A few years ago, I ran into an old friend whose advertising career had taken off. I complimented his campaigns. He complimented my firm’s design work. However, his praise came with a caveat I’ll never forget: "But clients still need ideas. That’s why they come to ad agencies."
It was a disappointing comment to hear. It suggested that he thought ideas could only come from ad agencies. It also suggested that he saw design, to quote critic Ralph Caplan, as "exotic menials" — workers focused on low-level objectives. Essentially, we’re considered the "Make It Pretty" department.
However, designers are playing a much bigger role every day and everywhere. We’re transforming capital investing. We’re innovating ways to address city crime. We’re improving the patient experience. We’re distributing solar energy to impoverished areas. We’re creating more sustainable urban developments. We’re transforming democracy. We’re involved in everything from parks to parkas and logos to logistics. At the heart of each effort is an idea that drives the work.
But it’s a different kind of idea from the one my friend referenced.
The functional purpose of advertising is simple: to make memorable content that persuades people. Story is the right tool for this purpose. It fuses information with emotion. It’s why writers have been the lead dogs at agencies for decades. It’s why ad agencies soared with television. It’s why their content production revenues are growing today. It’s also why ad men and women say, "everything tells a story" — even if it doesn’t. In advertising, "idea" only means "story."
For nearly 100 years, that conception was fine. The battleground was the consumer’s mind. The enemy was other brands. The prize was consumer preference. And the best weapons of mass persuasion were stories.
Today's business environment, however, is different. It’s complex. It’s volatile. It’s a chaotic soup of out-of-context information and dizzying perspective shifts stirred by the incessant overturning of hard-fought knowledge, business models, customer relationships, and market positions. "Change has never moved this fast and will never be as slow again," says Jennifer Morgan, president of SAP North America. John Chambers, ex-CEO of Cisco, predicts that 40% of today’s leading companies will be dead in a decade. Forget keeping pace. These leaders struggle to simply make sense of it all.
Trying to solve these higher-order problems with stories is the equivalent of trying to extinguish a forest fire with a show tune. Clients understand that. It’s why they’ve invited agencies to present more appropriate ideas. But clients keep aren’t getting them.
"We want to connect to our customers in a new way," expressed a Fortune 100 brand manager. "But every time we ask our agency for a proposal, it comes back as advertising. I’m sick of it. I am ready to break our contract at any cost because they just don’t get it."
A new class of problems requires a new class of ideas. What’s needed are "desired-state ideas" — the kind in which design firms specialize.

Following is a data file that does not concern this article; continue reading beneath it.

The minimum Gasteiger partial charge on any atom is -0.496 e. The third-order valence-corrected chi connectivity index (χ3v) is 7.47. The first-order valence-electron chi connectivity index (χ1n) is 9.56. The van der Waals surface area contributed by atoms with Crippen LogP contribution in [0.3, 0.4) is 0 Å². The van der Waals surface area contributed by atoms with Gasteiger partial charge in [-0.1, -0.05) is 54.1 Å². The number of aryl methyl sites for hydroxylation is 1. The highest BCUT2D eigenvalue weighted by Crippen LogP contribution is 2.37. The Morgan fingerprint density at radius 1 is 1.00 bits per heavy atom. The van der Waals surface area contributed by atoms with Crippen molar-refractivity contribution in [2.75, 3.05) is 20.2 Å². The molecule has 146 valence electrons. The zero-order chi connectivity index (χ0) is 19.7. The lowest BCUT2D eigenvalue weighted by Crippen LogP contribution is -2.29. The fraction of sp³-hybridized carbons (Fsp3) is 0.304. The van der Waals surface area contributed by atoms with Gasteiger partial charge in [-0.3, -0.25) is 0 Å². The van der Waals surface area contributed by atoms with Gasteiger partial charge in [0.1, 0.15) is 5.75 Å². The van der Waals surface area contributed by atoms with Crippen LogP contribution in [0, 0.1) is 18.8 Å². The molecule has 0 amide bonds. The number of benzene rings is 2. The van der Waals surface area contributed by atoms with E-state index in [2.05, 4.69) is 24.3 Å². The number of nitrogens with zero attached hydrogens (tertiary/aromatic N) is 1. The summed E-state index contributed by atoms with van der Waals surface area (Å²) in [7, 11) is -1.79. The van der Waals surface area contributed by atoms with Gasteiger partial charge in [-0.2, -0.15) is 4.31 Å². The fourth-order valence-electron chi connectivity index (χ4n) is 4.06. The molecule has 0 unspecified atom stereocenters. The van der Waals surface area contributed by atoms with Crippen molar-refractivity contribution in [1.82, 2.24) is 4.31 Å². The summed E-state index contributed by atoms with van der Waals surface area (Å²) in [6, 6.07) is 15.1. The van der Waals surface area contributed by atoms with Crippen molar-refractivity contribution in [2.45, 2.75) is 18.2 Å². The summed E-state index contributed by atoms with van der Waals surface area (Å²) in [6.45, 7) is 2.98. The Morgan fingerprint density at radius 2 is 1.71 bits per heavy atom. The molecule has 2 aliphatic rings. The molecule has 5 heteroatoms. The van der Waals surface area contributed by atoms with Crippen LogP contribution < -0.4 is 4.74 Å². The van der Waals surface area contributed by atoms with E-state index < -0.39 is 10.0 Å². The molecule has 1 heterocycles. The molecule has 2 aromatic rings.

Take Ford. Historically, it’s been among the biggest spenders on story ideas. But the business is being rocked to its core. Consumer technology brands have infiltrated the driving experience. Telsa made electric cars sexy and viable. RelayRides introduced shared mobility. Zipcar made not owning a car feasible. Meanwhile, Google and Uber are eradicating the act of driving.
Ford realized it no longer had clear answers to the basic questions that had given it direction for 100 years: What business are we in? What is the value of driving? What does it mean to drive? How should cars be built? Is selling cars a sustainable business model? To solve these puzzles, the company invested heavily in design.
Now, why would a global corporation in the throes of an existential business crisis turn to exotic menials in the "Make It Pretty" department? Because fundamentally design is change management.
The field sits alongside the sciences and the humanities as one of the three traditions of inquiry. The sciences answer, "What is true?" They hunt for facts through the measurable and testable. The humanities answer, "What matters?" They find meaning through the critical and speculative. Design — or, more appropriately, the designs — answer, "What is desired?" They make the ideal concrete through the integration of aesthetics (what we want), ethics (what ought to be), and reason (what needs to be). In other words, design is process of turning a confusing situation into a desired situation.
Ford now leans on design to discover the shifting meaning of what a vehicle is and to pinpoint what the desired-state of mobility might be. Its experiments range from on-demand busing to overcoming growing traffic congestion in cities. Could the company’s growth come from services rather than manufacturing? Might cars be reframed as APIs that other companies tap into? As Fast Company notes, it’s being considered: "Imagine a car being less like a box you buy that gets you from one place to another, and more like a computer you sit at, filled with apps for biding time as you’re driven to work."
Though Ford’s designers haven’t found their desired-state idea yet, the companies that find theirs reap enormous benefits. As Ford, Google, Microsoft, Apple and many others have proven, desired-state ideas trump story ideas as the lifeline leaders seek to escape the chaos wrought by incessant change. Through them, confusion becomes clarity. Paralysis becomes action. Change becomes possible.
That’s why clients should come to design firms first. Desired-state ideas solve the problems that matter most and give clients something to turn into a story.
Leland Maschmeyer is co-founder and chief creative officer of Collins.